The Tundra Biome

It is known to be the coldest of all the terrestrial (land) biomes, with the least bio-diversity capacity. Tundra got its name from Tunturia, a Finnish word that means Barren land. This biome has very little rain with freezing temperatures and covers about a fifth of the earth’s land surface.

There are two major tundra biomes: The Arctic Tundra and the Alpine Tundra. The Arctic Tundra is located around the north pole in the northern hemisphere. This biome has temperatures of about 2-3 degrees Fahrenheit in the summer and about -35 degrees Fahrenheit in the winter. Bogs and ponds are common as a result of constantly frozen surface moisture and melting permafrost.

Plants in the Arctic Tundra are short and grow closer to each other.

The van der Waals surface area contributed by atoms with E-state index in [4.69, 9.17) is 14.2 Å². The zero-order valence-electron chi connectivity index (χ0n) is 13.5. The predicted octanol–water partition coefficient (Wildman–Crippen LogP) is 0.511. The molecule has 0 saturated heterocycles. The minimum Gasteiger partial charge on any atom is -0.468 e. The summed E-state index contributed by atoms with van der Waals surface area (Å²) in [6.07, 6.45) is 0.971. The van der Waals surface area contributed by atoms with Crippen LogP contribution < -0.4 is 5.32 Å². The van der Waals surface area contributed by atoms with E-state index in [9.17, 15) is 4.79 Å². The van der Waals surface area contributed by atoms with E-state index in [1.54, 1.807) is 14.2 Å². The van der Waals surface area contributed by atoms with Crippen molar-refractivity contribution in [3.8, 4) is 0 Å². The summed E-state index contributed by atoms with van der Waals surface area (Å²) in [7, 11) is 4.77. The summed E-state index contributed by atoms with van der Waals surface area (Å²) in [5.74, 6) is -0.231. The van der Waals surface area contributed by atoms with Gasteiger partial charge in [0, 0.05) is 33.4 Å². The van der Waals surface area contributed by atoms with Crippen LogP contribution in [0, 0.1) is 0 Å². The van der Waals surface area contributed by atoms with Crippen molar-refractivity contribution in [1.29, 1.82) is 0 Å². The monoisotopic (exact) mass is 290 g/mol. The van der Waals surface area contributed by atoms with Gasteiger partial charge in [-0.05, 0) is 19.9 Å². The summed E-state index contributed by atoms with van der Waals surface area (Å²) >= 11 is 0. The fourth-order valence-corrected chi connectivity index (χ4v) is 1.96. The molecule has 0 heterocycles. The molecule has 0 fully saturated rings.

Examples include mosses, heaths, and lichen. They are adapted to perform photosynthesis even in the freezing conditions. Animals here include herbivores like hares and squirrels. Carnivores include polar bears and arctic foxes. It also has lots of birds, insects, and fish like cod and salmon.

The Alpine Tundra is very cold, located on top of high mountains, often with very few trees and little vegetative cover. They are icy for a larger part of the year. Animals in this biome include some birds, mountains goats, and marmots. There are also beetles and butterflies.

Click Here to see an example of a Tundra Food Chain